Lippmann was a journalist hired by the U.S. government to stir up anti-German sentiment in the run-up to World War I. In his 1922 book, “Public Opinion”, Lippmann wrote of the need for ruling elites to “manufacture the consent” of the masses, which he portrayed as a “bewildered herd” incapable of participating in public policy.
Indeed, Lippmann’s view dominates the post-WWI period, which gave rise to public opinion polling and the public relations industry, both aimed at keeping populist democracy in check. The period also gave us the 1934 Communications Act, which led to the elimination of more than 200 nonprofit radio stations (including some run by labor unions) and entrusted the public airwaves solely with for-profit corporations.
In the aftermath of Vietnam and Watergate, media policy shifted dramatically during the Reagan era under the guise of “deregulation,” leading to stronger corporate control and greater concentration of media ownership. With the minor aberration of Clinton’s low-power FM radio initiative, that policy direction continues today.
A rare public glimpse into conservative thinking on media policy occurred Dec. 21, 1994, when veteran GOP strategist Leonard Garment published an op-ed opposing Newt Gingrich’s pledge to eliminate funding for National Public Radio and PBS.
“Remove Federal funds and you remove officials’ ability to influence the system,” wrote Garment, who argued that liberal bias resided mainly at the flagship, urban stations. Weaken their influence on the smaller stations, he concluded, and you can “make programming more truly national and better able to serve its legitimate unifying purposes.”
Conservative media policy is driving the current corporate takeover of the Internet. Meanwhile, FCC Chairman Kevin Martin is pushing to auction valuable public spectrum and to pass new rules enabling further media consolidation. Even the policy of favorable postal rates to promote the distribution of print journalism – dating all the way back to Ben Franklin – has been turned on its head. On July 15, 2007, postal rates for small, independent publications jumped 20-30 percent, while rates for corporate publishers were cut. The new policy was written by lobbyists for Time-Warner.
The beauty of MAIN’s nonprofit business model is that it has the potential to support credible citizen journalism while also helping to create the critical “third pipe” alternative for Internet access.
MAIN’s citizen journalism effort, still in its infancy, includes locally produced broadcast/webcast programs on MAIN-FM, plus our SustainableWNC.org blogs featuring more than a dozen local experts. We also broadcast and webcast critical community events such as the 2007 “Right to Dissent” forum at UNCA-Asheville. This was an historic event for our community, yet coverage by local commercial media was superficial. Our NPR and commercial radio stations provided no coverage at all. Meanwhile, our live coverage was followed by two re-broadcasts, and the forum audio remains available for download via our permanent online archives.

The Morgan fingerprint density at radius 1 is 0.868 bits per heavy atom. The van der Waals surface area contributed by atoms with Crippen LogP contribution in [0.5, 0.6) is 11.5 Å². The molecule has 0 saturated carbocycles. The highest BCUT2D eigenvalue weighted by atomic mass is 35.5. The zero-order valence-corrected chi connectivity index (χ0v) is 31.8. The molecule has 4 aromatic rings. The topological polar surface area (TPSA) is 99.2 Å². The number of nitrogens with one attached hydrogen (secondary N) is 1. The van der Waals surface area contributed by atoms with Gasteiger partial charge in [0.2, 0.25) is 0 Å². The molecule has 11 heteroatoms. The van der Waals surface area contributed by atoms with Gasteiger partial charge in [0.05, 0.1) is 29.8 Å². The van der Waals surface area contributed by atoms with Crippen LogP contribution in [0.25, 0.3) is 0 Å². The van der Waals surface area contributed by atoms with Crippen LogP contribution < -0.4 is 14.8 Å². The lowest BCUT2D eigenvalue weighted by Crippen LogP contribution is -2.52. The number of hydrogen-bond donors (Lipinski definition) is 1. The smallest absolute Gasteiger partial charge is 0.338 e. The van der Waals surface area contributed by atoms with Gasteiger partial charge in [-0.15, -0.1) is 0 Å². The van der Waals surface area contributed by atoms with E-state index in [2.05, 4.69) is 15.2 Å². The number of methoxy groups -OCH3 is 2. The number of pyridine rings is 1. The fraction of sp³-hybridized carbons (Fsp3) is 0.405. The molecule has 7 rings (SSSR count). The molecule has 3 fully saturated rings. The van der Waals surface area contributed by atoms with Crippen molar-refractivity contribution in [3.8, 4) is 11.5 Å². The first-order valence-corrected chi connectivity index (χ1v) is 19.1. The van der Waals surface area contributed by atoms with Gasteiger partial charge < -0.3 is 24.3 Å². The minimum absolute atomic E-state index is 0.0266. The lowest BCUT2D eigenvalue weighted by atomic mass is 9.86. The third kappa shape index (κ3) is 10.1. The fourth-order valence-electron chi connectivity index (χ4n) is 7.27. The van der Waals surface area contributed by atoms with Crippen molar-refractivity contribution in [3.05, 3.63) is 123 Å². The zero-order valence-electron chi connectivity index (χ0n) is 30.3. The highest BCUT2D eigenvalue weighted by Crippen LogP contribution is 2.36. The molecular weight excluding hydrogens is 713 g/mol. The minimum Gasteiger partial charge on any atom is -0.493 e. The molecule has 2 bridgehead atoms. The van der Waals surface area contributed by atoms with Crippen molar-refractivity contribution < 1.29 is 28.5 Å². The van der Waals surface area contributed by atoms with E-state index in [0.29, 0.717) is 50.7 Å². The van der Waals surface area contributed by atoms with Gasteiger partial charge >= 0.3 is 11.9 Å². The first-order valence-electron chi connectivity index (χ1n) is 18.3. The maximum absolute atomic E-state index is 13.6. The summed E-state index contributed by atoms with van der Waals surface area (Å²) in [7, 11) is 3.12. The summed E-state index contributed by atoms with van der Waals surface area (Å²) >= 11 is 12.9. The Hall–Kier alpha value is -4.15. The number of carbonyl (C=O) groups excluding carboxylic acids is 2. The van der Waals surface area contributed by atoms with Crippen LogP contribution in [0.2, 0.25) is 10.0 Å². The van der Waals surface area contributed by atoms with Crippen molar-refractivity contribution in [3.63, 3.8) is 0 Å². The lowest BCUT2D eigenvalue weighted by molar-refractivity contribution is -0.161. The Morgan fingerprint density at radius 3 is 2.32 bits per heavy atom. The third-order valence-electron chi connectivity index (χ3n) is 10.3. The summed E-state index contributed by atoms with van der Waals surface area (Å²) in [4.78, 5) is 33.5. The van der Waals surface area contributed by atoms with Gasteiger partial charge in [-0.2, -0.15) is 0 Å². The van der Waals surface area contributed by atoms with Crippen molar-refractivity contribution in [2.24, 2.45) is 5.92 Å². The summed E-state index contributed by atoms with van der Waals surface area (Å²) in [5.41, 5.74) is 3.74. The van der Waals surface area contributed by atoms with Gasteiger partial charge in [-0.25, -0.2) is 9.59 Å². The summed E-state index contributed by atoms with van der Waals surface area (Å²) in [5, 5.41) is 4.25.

Citizen journalism has its own challenges, such as credibility, finding an audience, and sustainability. That’s why MAIN is seeking a start-up grant to hire a full-time editor to train and supervise our citizen journalists, and thereby ensure a high degree of accuracy and professionalism. This grant would also equip our citizen journalists with the latest in mobile news-gathering technologies, and provide stipends to keep the best of them working.
MAIN has already made major advances in building an audience for citizen journalism. The MAIN homepage operates as a “news aggregator,” whereby relevant news links from a variety of credible sources are gathered and offered to our online audience. (See “Creative Destruction: An Exploratory Look at News on the Internet,” Shorenstein Center on the Press, Politics and Public Policy, Harvard University, August 2007.)
Our web-traffic analysis shows that these news link are largely responsible for our large and growing online audience (www.alexa.com). We will soon be videotaping our MAIN-FM news shows and running them on URTV, the local public access channel for which MAIN was the lead advocate. This “cross-platform” delivery strategy (Web, radio, podcast, cable) will further expand our audience.
This growing audience represents another important revenue stream: a public radio-style underwriting program, whereby local businesses gain valuable exposure to a growing audience attuned to a “buy local” ethic.
MAIN has been self-sustaining via dial-up and webhosting revenue for most of its 14-year history. Given the acute crisis facing both the Internet and journalism, it’s important that MAIN seize the opportunity to continue expanding its broadband wireless network and cross-platform, audience-aggregation model for three reasons:
In his Columbia Journalism Review essay “The Nonprofit Road,” Charles Lewis points to “tantalizing signs that specific philanthropic institutions and individuals finally realize just how severe the crisis has become.” These funders, he adds, face critical questions: “Can they overcome their sometimes short-term thinking and fickle, often idiosyncratic nature and make significant, multi-year commitments to strengthen or build pillars of journalism in their communities, the nation, and beyond?”
In the coming weeks and months, MAIN’s board, staff and volunteers will share our story with local, regional and national funders who understand the peril and promise of this pivotal moment in our nation’s history. Meanwhile, we welcome your tax-deductible donations to keep this important work moving forward. To learn more about the historic struggle for a democratic media – and how MAIN fits into that history – check out “A Progressive Response to an Undemocratic Media,” a 90-minute DVD presentation by MAIN founder and executive director Wally Bowen. END